Illuminated Psalms

View a gallery of selected details from an anthology of 36 psalms, “I Will Wake the Dawn: Illuminated Psalms,” by Hebrew manuscript artist Debra Band (Jewish Publication Society, 2007). In her introduction to the illuminations she writes: “Just as psalms occupy a central role in Jewish liturgy and many home and life-cycle rituals, so are they valued in the other Abrahamic religions. Islam holds the Psalms of David, known in that tradition as Zabur, among its sacred texts, although it does not incorporate them into liturgy. Psalms have formed the core of Christian prayer since its inception. Jesus, as a Jewish rabbi, quoted Psalms liberally in his teachings, and the earliest Church Fathers founded Christian prayer on Psalms. Monastic movements recite the full Book of Psalms in regular cycles, and the medieval traditions of psalters, breviaries, and books of hours, and indeed Gregorian chant, are based on readings of the Psalms….the Psalms remained key texts for Luther and Calvin and became the basis of Protestant prayer and source material for hymns. A fervent and well-read Lutheran, Bach’s Passion settings are largely based on texts from Psalms. The very first book published in the American colonies was The Whole Booke of Psalmes Faithfully Translated into English Metre, known commonly as The Bay Psalm Book and produced in Massachusetts in 1640.”

  • JB

    Beautiful, beautiful work! Almost enough to make me a believer. Your talent is surely a blessing–

  • Debra Band

    Thank you! For whatever it’s worth, I do wake up every morning grateful for my work. This particular project got me through what was, up to that point, a particularly difficult period in my life. I appreciate your comment.

  • Jacobede

    Beautiful!!! Is this regarding Psalms of King David?? sorry about my ignorance. If yes, is that possible relate the picture to the Psalm? Go bless you infinitely

  • Maribelle Vazquez

    Hello. I am on the Religion and Ethics Newsweekly mailing list and I watched the episode where I saw some of the prints highlighted above. I don’t read Hebrew, but I have always admired it’s written language; and this coupled with the colors you chose for your artwork is truly attractive work. I like them. Thank you for sharing them.
    May God bless you,
    Maribelle Vazquez

  • Cindy Brach

    Having just finished the holocaust novel Sarah’s Key, my eye was drawn to your powerful illustration of Psalm 28. I’ve always found your work stunning, but this illustration showed me a new dimension to your talent.

    I googled Psalm 28 and found the following new translation, which I found more compelling that traditional translations. Do you know if Psalm 28 is ever used in the Yizkor service on Yom Kippur?

    Psalm 28 (New International Version)

    Psalm 28
    Of David.
    1 To you I call, O LORD my Rock;
    do not turn a deaf ear to me.
    For if you remain silent,
    I will be like those who have gone down to the pit.
    2 Hear my cry for mercy
    as I call to you for help,
    as I lift up my hands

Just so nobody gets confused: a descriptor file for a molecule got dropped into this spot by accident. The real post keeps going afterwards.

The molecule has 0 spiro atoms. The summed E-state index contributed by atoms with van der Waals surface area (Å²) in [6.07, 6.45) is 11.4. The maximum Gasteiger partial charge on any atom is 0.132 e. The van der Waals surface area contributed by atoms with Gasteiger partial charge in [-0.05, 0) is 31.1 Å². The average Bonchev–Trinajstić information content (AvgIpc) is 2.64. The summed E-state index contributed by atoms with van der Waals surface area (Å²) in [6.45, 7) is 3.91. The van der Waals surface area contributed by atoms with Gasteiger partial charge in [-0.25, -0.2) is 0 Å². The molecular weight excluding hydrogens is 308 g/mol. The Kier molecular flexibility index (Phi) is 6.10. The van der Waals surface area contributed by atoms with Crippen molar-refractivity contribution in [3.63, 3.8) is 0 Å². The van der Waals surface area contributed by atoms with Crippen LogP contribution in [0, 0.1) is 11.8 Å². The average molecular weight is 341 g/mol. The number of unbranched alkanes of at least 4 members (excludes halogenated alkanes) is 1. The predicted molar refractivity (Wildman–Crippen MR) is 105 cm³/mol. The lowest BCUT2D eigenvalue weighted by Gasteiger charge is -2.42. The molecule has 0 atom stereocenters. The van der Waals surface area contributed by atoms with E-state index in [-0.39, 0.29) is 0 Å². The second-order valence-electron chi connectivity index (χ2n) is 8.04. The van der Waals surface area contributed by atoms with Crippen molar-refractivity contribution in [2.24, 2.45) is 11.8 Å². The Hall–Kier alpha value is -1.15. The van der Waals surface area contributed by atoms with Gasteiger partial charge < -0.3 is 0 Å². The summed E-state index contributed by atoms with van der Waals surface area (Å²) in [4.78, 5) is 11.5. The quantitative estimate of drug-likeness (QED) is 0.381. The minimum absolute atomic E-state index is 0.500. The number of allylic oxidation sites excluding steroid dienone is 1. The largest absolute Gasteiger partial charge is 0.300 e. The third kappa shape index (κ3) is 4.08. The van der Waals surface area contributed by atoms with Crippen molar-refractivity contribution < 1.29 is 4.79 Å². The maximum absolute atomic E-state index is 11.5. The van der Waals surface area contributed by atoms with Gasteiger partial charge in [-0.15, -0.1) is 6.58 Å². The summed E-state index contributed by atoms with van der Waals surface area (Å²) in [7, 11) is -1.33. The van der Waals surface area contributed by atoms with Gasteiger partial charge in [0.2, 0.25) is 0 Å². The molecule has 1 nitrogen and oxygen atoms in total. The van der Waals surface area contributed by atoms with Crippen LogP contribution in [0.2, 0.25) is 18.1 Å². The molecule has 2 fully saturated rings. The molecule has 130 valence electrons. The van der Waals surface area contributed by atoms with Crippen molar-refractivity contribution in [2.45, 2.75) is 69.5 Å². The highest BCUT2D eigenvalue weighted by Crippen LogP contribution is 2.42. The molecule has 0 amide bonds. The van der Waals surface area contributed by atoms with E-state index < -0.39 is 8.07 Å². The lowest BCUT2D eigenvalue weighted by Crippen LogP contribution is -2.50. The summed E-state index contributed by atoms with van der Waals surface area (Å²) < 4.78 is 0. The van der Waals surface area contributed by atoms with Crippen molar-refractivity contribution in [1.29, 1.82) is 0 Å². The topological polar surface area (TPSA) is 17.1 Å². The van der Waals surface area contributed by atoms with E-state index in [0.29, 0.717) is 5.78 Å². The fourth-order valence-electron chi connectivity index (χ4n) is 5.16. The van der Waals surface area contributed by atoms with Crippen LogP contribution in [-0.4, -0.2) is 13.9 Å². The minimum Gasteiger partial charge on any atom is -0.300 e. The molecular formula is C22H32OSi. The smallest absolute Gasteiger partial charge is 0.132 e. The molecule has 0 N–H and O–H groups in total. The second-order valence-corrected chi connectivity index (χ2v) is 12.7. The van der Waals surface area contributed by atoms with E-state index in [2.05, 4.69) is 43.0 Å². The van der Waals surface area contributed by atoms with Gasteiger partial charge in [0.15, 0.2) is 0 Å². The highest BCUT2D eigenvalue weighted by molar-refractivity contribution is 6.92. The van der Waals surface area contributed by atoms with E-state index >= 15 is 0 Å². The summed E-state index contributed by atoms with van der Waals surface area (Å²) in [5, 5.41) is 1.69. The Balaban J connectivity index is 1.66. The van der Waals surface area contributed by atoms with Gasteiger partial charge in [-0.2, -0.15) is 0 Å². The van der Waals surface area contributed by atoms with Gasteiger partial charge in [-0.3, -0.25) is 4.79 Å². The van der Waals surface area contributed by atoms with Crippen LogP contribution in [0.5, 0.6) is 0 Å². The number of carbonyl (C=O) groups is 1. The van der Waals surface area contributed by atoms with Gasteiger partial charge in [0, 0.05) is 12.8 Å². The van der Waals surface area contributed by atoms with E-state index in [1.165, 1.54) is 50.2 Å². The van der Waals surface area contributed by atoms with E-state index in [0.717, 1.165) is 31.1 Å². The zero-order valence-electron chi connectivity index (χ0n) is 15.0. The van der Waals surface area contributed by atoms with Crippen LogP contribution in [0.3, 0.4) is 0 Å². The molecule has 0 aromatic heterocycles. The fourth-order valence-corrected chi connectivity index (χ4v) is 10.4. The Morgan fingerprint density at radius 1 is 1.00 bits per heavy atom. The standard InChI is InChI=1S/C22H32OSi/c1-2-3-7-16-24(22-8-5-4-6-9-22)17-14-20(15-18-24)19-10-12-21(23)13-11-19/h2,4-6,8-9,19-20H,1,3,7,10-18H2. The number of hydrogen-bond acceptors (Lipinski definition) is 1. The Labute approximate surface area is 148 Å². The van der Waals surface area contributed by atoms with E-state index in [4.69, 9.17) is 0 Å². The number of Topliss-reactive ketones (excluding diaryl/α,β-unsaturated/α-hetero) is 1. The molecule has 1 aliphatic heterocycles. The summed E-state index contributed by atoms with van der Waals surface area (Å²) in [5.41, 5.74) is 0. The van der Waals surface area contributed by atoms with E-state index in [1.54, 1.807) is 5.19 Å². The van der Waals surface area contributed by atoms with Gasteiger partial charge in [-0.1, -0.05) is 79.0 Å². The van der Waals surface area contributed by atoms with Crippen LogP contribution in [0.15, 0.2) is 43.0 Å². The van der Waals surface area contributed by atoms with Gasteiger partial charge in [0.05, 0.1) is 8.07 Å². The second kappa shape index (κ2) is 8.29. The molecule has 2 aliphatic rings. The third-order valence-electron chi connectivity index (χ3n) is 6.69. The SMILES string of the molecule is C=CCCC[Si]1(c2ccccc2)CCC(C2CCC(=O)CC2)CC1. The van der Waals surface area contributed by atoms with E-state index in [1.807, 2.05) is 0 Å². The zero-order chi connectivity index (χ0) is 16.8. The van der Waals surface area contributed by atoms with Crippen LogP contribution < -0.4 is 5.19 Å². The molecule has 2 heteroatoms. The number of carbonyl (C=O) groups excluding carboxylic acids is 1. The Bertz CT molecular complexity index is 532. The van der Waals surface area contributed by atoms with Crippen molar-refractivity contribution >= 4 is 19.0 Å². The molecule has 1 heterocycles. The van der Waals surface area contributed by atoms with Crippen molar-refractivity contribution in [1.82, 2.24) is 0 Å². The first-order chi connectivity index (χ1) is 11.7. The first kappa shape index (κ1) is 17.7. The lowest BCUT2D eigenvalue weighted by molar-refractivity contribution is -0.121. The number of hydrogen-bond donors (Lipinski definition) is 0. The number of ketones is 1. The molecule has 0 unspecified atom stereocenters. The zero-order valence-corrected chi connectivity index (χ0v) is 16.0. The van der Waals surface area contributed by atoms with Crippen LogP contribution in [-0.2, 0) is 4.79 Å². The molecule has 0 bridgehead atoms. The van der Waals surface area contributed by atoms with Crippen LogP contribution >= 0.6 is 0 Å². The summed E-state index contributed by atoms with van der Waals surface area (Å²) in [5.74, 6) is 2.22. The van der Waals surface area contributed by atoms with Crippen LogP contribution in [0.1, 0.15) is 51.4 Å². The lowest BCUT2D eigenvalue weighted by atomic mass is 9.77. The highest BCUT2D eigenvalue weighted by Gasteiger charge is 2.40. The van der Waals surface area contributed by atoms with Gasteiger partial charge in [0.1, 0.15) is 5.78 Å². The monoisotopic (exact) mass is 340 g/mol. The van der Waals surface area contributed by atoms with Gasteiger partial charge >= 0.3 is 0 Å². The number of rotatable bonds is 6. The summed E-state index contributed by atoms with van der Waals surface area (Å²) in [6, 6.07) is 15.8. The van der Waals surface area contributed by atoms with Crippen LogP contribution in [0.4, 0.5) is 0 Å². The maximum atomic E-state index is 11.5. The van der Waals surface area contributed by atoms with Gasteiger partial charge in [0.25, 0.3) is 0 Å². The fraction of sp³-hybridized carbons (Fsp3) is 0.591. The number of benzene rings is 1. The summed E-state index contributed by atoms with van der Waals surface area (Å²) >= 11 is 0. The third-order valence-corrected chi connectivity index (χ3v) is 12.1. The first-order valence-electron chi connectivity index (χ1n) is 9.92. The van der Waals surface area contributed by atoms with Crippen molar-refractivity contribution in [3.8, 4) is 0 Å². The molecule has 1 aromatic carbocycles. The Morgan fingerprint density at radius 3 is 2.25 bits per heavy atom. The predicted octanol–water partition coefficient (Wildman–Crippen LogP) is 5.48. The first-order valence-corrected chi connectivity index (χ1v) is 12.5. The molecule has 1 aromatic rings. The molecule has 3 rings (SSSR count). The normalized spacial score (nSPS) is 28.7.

toward your Most Holy Place.

    3 Do not drag me away with the wicked,
    with those who do evil,
    who speak cordially with their neighbors
    but harbor malice in their hearts.

    4 Repay them for their deeds
    and for their evil work;
    repay them for what their hands have done
    and bring back upon them what they deserve.

    5 Since they show no regard for the works of the LORD
    and what his hands have done,
    he will tear them down
    and never build them up again.

    6 Praise be to the LORD,
    for he has heard my cry for mercy.

    7 The LORD is my strength and my shield;
    my heart trusts in him, and I am helped.
    My heart leaps for joy
    and I will give thanks to him in song.

    8 The LORD is the strength of his people,
    a fortress of salvation for his anointed one.

    9 Save your people and bless your inheritance;
    be their shepherd and carry them forever.

  • Debra Band

    Thank you all for your lovely and very meaningful comments. The Book of Psalms, in its entirety, is overall attributed to King David in the traditions of all three Abrahamic religions. However, the headings of many of the poems gives different sources.

    Cindy, you’ve mentioned a psalm which, in both text and painting, bears particular meaning to me: I began work on that at about midnight at the end of the day my (now late) husband had a particularly frightening surgery, and it was my scream of anxiety. I have never run across its use in Yizkor, although it would be very meaningful in that context.

    Psalms form an extraordinary, powerful body of literature that I think society in general has a tendency to prettify and sentimentalize.

    Peace and blessings,
    Debra Band

  • david fries

    I have a 1-year canon of 365 saints that I have created and is viewed on an i-Pad. Gathered from diverse sites and types each posed in situ with a mirror placed 3 poses of their choice and repilied to my question, “What do you imagine was reflected in the mirror?” Each spontaineously showed my basic thesis’ validity that 1.) Every one has Faith. 2.) They want to express it. 3.) Safely.
    And too, in this i-Pad exhibit is a collection of fruit plates, daily unique, and used both in my art and consummed as my breakfast. Without fear of criticism my partner creates , in good faith, for “The Artist”.
    My question: Who can I show this unique icon “About Faith” to there? I seek advice on how to show forth this demonstration of Faith in everyone’s heart in every place expressed, if only…they fell safe.